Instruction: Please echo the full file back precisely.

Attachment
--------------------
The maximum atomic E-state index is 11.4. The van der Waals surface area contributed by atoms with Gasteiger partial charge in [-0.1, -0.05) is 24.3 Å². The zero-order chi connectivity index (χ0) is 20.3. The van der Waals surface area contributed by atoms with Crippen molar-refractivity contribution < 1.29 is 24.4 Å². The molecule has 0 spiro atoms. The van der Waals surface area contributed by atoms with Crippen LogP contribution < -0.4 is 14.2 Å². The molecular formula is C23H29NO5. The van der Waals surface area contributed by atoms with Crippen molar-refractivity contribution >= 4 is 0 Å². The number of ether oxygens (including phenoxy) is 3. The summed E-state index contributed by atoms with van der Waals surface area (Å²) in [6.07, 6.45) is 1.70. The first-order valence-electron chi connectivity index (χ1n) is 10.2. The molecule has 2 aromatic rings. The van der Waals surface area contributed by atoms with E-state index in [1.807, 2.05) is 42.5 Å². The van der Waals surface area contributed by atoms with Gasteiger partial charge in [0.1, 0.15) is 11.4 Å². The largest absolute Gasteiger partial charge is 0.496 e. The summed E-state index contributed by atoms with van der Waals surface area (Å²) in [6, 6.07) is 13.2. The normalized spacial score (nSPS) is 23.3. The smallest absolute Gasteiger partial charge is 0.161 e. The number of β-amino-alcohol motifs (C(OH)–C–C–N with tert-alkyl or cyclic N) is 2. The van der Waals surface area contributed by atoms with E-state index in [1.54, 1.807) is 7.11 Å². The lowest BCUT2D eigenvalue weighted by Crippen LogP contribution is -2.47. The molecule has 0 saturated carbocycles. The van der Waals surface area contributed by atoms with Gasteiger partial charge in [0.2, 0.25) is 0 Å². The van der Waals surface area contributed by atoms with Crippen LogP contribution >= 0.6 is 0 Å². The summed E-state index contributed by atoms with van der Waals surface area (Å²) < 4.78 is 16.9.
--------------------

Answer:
The maximum atomic E-state index is 11.4. The van der Waals surface area contributed by atoms with Gasteiger partial charge in [-0.1, -0.05) is 24.3 Å². The zero-order chi connectivity index (χ0) is 20.3. The van der Waals surface area contributed by atoms with Crippen molar-refractivity contribution < 1.29 is 24.4 Å². The molecule has 0 spiro atoms. The van der Waals surface area contributed by atoms with Crippen LogP contribution < -0.4 is 14.2 Å². The molecular formula is C23H29NO5. The van der Waals surface area contributed by atoms with Crippen molar-refractivity contribution >= 4 is 0 Å². The number of ether oxygens (including phenoxy) is 3. The summed E-state index contributed by atoms with van der Waals surface area (Å²) in [6.07, 6.45) is 1.70. The first-order valence-electron chi connectivity index (χ1n) is 10.2. The molecule has 2 aromatic rings. The van der Waals surface area contributed by atoms with E-state index in [1.807, 2.05) is 42.5 Å². The van der Waals surface area contributed by atoms with Gasteiger partial charge in [0.1, 0.15) is 11.4 Å². The largest absolute Gasteiger partial charge is 0.496 e. The summed E-state index contributed by atoms with van der Waals surface area (Å²) in [6, 6.07) is 13.2. The normalized spacial score (nSPS) is 23.3. The smallest absolute Gasteiger partial charge is 0.161 e. The number of β-amino-alcohol motifs (C(OH)–C–C–N with tert-alkyl or cyclic N) is 2. The van der Waals surface area contributed by atoms with E-state index in [1.54, 1.807) is 7.11 Å². The lowest BCUT2D eigenvalue weighted by Crippen LogP contribution is -2.47. The molecule has 0 saturated carbocycles. The van der Waals surface area contributed by atoms with Gasteiger partial charge in [0.2, 0.25) is 0 Å². The van der Waals surface area contributed by atoms with Crippen LogP contribution >= 0.6 is 0 Å². The summed E-state index contributed by atoms with van der Waals surface area (Å²) < 4.78 is 16.9.